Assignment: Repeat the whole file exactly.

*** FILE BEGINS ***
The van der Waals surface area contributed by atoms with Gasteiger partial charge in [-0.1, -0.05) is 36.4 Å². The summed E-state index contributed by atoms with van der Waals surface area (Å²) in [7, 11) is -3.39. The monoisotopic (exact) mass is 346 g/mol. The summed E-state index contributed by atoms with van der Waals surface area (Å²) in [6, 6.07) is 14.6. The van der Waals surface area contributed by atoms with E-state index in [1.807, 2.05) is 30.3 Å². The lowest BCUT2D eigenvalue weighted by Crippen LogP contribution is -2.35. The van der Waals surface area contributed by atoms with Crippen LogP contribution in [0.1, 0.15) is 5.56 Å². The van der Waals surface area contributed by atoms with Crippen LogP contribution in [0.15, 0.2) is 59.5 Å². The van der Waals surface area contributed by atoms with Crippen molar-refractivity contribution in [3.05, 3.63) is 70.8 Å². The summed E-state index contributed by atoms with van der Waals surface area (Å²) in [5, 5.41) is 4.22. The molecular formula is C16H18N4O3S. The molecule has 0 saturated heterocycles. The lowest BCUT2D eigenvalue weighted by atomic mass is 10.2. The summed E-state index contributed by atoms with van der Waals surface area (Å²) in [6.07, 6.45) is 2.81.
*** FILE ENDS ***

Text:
The van der Waals surface area contributed by atoms with Gasteiger partial charge in [-0.1, -0.05) is 36.4 Å². The summed E-state index contributed by atoms with van der Waals surface area (Å²) in [7, 11) is -3.39. The monoisotopic (exact) mass is 346 g/mol. The summed E-state index contributed by atoms with van der Waals surface area (Å²) in [6, 6.07) is 14.6. The van der Waals surface area contributed by atoms with E-state index in [1.807, 2.05) is 30.3 Å². The lowest BCUT2D eigenvalue weighted by Crippen LogP contribution is -2.35. The van der Waals surface area contributed by atoms with Crippen LogP contribution in [0.1, 0.15) is 5.56 Å². The van der Waals surface area contributed by atoms with Crippen LogP contribution in [0.15, 0.2) is 59.5 Å². The van der Waals surface area contributed by atoms with Crippen molar-refractivity contribution in [3.05, 3.63) is 70.8 Å². The summed E-state index contributed by atoms with van der Waals surface area (Å²) in [5, 5.41) is 4.22. The molecular formula is C16H18N4O3S. The molecule has 0 saturated heterocycles. The lowest BCUT2D eigenvalue weighted by atomic mass is 10.2. The summed E-state index contributed by atoms with van der Waals surface area (Å²) in [6.07, 6.45) is 2.81.